Synopsis: Metamaterial brings sound into focus

A compact lens made from an acoustic metamaterial can focus ultrasonic waves to half a wavelength.
Synopsis figure
Illustration: S. Zhang et al., Phys. Rev. Lett. (2009)

Theorists have long proposed that negative index materials, which bend light opposite to what is expected from Snell’s law, would have all sorts of unusual optical properties, and could be the basis of a “perfect lens.” Experiments on metamaterials (which are arrays of engineered miniature structures), and photonic band gap materials (which have periodically varying dielectric properties) are now providing strong evidence that it is possible to make negative index materials.

Similar ideas have been applied to acoustics. For example, phononic materials, the analogue to photonic materials, have a spatially modulated mass or elasticity and can be tailored to have a negative dynamic modulus and mass (the acoustic equivalent of an index of refraction) for focusing sound waves. Writing in Physical Review Letters, Shu Zhang, Leilei Yin, and Nicholas Fang at the University of Illinois at Urbana-Champaign in the US present the design and test results of an ultrasonic metamaterial lens for focusing 60kHz (2cm wavelength) sound waves under water. The lens is made up of subwavelength elements and is therefore potentially more compact than phononic lenses that operate in the same frequency range.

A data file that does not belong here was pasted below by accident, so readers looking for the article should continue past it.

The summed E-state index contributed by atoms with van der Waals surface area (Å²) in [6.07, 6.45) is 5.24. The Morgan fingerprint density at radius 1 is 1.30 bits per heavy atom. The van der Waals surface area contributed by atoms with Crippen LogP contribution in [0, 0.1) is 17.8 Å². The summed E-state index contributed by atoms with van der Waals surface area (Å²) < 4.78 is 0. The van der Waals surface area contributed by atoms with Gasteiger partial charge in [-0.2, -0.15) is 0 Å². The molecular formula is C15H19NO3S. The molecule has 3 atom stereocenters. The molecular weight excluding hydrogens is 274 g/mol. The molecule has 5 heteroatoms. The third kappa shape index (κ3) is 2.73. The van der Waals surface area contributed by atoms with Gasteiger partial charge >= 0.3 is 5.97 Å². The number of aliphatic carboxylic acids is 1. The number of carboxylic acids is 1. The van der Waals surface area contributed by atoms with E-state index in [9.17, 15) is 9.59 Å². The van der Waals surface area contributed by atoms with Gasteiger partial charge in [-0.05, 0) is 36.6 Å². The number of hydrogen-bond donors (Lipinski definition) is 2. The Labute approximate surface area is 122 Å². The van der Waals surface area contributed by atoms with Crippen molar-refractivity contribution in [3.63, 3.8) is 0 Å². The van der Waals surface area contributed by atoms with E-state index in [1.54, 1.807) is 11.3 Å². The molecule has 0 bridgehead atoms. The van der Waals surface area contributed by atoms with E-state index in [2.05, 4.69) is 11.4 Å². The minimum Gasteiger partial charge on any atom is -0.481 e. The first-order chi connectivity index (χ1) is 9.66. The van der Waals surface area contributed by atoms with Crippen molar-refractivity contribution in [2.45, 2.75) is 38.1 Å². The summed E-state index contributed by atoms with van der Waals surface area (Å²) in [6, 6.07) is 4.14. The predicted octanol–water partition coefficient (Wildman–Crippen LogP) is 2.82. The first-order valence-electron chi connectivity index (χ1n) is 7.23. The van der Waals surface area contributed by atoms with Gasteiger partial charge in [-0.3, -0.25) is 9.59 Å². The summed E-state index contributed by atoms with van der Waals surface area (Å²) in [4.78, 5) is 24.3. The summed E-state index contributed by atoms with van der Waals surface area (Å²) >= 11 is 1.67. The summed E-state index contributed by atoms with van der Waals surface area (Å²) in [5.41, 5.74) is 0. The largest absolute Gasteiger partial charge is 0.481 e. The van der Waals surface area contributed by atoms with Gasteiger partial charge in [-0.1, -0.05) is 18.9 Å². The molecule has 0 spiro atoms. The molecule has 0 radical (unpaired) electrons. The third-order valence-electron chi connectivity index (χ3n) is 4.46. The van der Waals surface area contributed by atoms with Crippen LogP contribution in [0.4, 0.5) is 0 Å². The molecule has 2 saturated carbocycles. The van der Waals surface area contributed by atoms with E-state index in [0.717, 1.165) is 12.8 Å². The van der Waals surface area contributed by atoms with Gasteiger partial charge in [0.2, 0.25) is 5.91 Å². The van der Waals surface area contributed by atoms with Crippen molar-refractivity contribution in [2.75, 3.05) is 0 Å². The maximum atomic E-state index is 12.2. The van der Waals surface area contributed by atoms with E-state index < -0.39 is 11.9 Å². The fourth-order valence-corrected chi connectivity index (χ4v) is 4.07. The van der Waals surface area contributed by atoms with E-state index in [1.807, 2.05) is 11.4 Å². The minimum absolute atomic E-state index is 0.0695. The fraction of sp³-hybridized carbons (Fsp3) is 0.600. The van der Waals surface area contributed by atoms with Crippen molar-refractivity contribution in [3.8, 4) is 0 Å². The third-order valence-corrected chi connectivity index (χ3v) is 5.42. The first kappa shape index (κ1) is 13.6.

The lens consists of a network of fluid-filled cavities called Helmholtz resonators that oscillate at certain sonic frequencies. Similar to a network of inductors and capacitors in an optical metamaterial, the arrangement of Helmholtz cavities designed by Zhang et al. have a negative dynamic modulus for ultrasound waves.

Zhang et al. show that they can focus a point source of sound to a spot size that is roughly the width of half a wavelength and their design may allow them to push the resolution even further. – Jessica Thomas


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